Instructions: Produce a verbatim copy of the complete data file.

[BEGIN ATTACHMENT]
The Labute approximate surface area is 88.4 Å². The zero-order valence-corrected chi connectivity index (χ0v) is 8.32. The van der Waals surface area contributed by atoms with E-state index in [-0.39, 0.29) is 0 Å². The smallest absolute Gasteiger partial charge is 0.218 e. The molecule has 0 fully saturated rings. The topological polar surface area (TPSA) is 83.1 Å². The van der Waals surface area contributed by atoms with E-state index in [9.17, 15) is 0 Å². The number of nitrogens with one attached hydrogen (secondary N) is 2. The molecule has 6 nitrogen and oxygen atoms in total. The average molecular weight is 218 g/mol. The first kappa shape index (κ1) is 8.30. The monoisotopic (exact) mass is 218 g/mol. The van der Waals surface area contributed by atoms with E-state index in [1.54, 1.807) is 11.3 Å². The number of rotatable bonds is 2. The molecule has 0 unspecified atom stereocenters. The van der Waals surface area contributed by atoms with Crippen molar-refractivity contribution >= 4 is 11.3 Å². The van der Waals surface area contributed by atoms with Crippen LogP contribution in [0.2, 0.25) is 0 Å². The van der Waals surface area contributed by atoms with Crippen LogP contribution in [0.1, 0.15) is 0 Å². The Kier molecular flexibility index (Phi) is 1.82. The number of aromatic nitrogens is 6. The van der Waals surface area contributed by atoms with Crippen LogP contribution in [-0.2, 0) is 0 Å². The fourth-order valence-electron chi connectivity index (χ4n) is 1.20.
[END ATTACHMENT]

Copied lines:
The Labute approximate surface area is 88.4 Å². The zero-order valence-corrected chi connectivity index (χ0v) is 8.32. The van der Waals surface area contributed by atoms with E-state index in [-0.39, 0.29) is 0 Å². The smallest absolute Gasteiger partial charge is 0.218 e. The molecule has 0 fully saturated rings. The topological polar surface area (TPSA) is 83.1 Å². The van der Waals surface area contributed by atoms with E-state index in [9.17, 15) is 0 Å². The number of nitrogens with one attached hydrogen (secondary N) is 2. The molecule has 6 nitrogen and oxygen atoms in total. The average molecular weight is 218 g/mol. The first kappa shape index (κ1) is 8.30. The monoisotopic (exact) mass is 218 g/mol. The van der Waals surface area contributed by atoms with E-state index in [1.54, 1.807) is 11.3 Å². The number of rotatable bonds is 2. The molecule has 0 unspecified atom stereocenters. The van der Waals surface area contributed by atoms with Crippen molar-refractivity contribution >= 4 is 11.3 Å². The van der Waals surface area contributed by atoms with Crippen LogP contribution in [0.2, 0.25) is 0 Å². The van der Waals surface area contributed by atoms with Crippen LogP contribution in [0.1, 0.15) is 0 Å². The Kier molecular flexibility index (Phi) is 1.82. The number of aromatic nitrogens is 6. The van der Waals surface area contributed by atoms with Crippen LogP contribution in [-0.2, 0) is 0 Å². The fourth-order valence-electron chi connectivity index (χ4n) is 1.20.